It’s been quite a day for revelations about the animal world. Four papers in peer-reviewed journals have provided new insights into what a few species do when they’re going about their business.
Meerkats first. According to a British team, they are a bit more aggressive than you might imagine, and even do a “war dance” to frighten opponents and protect their territory.
Displaying an erect tail and puffed-out fur is likely an attempt to appear larger, say researchers from University College London and the University of Cambridge in a paper in the journal Proceedings of the Royal Society B.
They monitored hundreds of intergroup encounters over 11 years and discovered that meetings between meerkat clans often turn aggressive and sometimes escalate to fighting and lethal violence.
Aggressive in its own way is the accumulative stone throwing (AST) used by some chimpanzees as a form of communication. A German / French research team studied the types of trees they like to throw stones at and found that they chose the ones with a bit of bass.
“We measured three acoustic descriptors related to intrinsic timbre quality and found that AST tree species produced impact sounds that were less damped, with spectral energy concentrated at lower frequencies compared to non-AST tree species,” the researchers write in the journal Biology Letters.
Whales, it is well known, like to sing, but Australian and Scottish researchers have now discovered that the songs of humpback whales (Megaptera novaeangliae) follow consistent rules.
“We analysed songs from east Australian humpback whales over 13 years. These song patterns are known to change yearly, yet males continually conform to these changing patterns,” says Jenny Allen from the University of Queensland, lead author of a paper in the journal Proceedings of the Royal Society B.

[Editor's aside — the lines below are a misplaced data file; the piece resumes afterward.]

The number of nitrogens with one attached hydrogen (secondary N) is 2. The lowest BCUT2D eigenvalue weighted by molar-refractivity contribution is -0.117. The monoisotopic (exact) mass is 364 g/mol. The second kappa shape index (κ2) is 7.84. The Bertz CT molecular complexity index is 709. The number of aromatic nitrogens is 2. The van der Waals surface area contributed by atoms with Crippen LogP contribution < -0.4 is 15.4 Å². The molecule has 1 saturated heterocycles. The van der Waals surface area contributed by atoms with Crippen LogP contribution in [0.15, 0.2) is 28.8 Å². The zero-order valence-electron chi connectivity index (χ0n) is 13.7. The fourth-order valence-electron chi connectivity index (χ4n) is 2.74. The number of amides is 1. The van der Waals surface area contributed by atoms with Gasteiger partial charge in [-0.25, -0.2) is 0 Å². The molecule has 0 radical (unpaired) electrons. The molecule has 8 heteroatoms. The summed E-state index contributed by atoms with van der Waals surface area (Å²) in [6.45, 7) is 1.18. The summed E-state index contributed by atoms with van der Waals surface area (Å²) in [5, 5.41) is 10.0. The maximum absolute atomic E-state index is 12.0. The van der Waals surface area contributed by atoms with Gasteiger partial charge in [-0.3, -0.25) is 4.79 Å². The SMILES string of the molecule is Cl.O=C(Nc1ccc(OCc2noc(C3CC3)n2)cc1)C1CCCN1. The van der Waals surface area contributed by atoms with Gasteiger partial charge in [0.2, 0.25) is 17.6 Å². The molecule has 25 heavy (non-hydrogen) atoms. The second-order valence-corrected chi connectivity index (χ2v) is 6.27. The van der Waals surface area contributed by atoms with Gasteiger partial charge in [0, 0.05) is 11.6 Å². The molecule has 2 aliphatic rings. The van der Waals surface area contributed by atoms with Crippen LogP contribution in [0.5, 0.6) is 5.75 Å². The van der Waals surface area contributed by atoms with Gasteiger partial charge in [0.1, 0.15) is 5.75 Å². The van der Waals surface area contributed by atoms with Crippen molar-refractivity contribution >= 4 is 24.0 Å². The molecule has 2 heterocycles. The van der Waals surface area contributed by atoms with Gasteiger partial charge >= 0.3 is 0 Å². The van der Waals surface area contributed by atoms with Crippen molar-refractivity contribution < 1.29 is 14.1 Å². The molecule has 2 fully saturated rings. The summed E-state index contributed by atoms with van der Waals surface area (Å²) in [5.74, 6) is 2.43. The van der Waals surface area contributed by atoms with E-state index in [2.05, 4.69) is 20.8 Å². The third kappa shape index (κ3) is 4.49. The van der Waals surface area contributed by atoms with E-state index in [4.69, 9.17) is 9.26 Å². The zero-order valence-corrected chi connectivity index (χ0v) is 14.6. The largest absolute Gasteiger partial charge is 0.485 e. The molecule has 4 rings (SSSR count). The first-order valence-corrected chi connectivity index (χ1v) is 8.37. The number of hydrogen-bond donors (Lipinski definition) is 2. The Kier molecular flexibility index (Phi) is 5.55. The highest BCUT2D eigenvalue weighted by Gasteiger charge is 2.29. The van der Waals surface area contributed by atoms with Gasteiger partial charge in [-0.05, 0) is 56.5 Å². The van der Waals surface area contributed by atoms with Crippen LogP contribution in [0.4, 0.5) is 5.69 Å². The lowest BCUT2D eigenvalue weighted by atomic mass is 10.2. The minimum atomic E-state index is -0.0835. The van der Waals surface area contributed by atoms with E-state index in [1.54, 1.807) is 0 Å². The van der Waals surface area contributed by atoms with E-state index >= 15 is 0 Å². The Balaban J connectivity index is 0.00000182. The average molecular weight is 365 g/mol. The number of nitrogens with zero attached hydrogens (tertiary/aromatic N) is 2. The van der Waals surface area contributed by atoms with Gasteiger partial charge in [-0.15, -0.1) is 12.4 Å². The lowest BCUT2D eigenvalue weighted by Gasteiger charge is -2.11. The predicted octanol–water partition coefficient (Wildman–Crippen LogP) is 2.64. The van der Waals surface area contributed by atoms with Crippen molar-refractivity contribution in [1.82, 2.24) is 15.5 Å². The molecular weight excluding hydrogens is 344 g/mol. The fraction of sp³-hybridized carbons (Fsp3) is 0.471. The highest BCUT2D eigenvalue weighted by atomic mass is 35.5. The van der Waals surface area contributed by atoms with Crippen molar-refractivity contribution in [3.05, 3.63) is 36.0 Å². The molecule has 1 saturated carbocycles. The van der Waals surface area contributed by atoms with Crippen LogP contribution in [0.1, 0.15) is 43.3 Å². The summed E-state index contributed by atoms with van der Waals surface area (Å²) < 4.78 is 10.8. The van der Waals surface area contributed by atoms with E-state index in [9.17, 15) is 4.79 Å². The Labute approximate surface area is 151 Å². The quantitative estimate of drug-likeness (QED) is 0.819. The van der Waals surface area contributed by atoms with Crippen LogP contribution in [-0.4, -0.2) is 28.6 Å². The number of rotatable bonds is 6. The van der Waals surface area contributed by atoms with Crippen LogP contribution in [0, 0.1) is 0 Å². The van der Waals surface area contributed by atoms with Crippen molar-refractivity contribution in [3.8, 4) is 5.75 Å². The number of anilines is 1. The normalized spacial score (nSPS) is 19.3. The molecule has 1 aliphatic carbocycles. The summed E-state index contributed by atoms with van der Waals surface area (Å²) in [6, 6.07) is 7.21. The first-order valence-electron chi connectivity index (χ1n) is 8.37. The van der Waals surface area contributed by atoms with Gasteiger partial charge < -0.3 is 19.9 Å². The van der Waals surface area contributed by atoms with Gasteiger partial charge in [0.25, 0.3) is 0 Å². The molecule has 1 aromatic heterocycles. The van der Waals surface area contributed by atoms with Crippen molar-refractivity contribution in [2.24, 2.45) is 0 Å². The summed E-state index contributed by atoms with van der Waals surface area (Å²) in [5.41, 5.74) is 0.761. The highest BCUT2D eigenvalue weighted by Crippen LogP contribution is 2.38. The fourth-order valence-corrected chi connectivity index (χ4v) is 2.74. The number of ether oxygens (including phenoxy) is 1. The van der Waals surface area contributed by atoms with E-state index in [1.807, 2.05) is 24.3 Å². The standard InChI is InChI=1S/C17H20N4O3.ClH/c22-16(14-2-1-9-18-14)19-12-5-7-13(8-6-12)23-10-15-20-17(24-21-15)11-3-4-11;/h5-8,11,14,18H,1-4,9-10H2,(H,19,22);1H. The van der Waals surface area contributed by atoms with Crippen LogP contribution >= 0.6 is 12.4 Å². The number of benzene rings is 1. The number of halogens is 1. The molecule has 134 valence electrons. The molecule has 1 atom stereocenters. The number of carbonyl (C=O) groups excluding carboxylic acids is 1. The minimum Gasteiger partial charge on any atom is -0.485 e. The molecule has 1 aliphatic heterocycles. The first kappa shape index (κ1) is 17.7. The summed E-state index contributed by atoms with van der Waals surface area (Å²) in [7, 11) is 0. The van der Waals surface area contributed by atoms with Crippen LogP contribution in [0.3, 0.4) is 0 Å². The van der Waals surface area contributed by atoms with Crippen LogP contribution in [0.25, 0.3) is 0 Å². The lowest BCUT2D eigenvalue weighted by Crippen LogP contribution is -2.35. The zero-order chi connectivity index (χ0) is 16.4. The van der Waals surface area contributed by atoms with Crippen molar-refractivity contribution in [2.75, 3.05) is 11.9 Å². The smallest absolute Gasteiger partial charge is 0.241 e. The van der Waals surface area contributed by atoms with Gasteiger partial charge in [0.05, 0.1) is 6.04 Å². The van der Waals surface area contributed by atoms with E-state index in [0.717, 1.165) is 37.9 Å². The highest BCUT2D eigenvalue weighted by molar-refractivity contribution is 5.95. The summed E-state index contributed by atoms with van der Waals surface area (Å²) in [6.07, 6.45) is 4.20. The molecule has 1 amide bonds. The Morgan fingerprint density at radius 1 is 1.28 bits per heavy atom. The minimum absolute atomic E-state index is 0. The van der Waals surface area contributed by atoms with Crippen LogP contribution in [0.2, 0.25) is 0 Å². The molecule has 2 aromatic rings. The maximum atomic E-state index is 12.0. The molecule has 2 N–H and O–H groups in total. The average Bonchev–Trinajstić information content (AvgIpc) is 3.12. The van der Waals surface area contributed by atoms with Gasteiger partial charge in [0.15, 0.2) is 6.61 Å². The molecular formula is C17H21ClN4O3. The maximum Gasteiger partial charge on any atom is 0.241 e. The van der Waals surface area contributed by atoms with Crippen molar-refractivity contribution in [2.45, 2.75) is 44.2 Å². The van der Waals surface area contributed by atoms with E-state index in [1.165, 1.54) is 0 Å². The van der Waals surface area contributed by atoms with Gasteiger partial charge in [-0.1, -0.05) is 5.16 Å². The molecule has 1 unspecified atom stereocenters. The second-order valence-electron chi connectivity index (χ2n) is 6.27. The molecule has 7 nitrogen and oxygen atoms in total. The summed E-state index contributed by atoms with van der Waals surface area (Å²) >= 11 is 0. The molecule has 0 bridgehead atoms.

“We found that all songs had structural similarities which may facilitate learning, explaining the song’s rapid and consistent spread through entire populations. These structural patterns also occur in several bird songs, indicating different species share grammatical rules.”
And finally to dogs which, it seems, share a significant skill with humans – the ability to count.
Dogs spontaneously process basic numerical quantities, using a distinct part of their brains that corresponds closely to number-responsive neural regions in humans, according to a study by researchers at Emory University, US, published in Biology Letters.
And this, they say, suggests that a common neural mechanism has been deeply conserved across mammalian evolution.
“Our work not only shows that dogs use a similar part of their brain to process numbers of objects as humans do – it shows that they don’t need to be trained to do it,” says senior author Gregory Berns.
The study used functional magnetic resonance imaging (fMRI) to scan dogs’ brains as they viewed varying numbers of dots flashed on a screen. The results showed that the dogs’ parietotemporal cortex responded to differences in the number of the dots.
The researchers held the total area of the dots constant, demonstrating, they say, that it was the number of the dots, not the size, that generated the response.
Humans and dogs are separated by 80 million years of evolution, Berns says. “Our results provide some of the strongest evidence yet that numerosity is a shared neural mechanism that goes back at least that far.”
Nick Carne is the editor of Cosmos Online and editorial manager for The Royal Institution of Australia.
Read science facts, not fiction...
There’s never been a more important time to explain the facts, cherish evidence-based knowledge and to showcase the latest scientific, technological and engineering breakthroughs. Cosmos is published by The Royal Institution of Australia, a charity dedicated to connecting people with the world of science. Financial contributions, however big or small, help us provide access to trusted science information at a time when the world needs it most. Please support us by making a donation or purchasing a subscription today.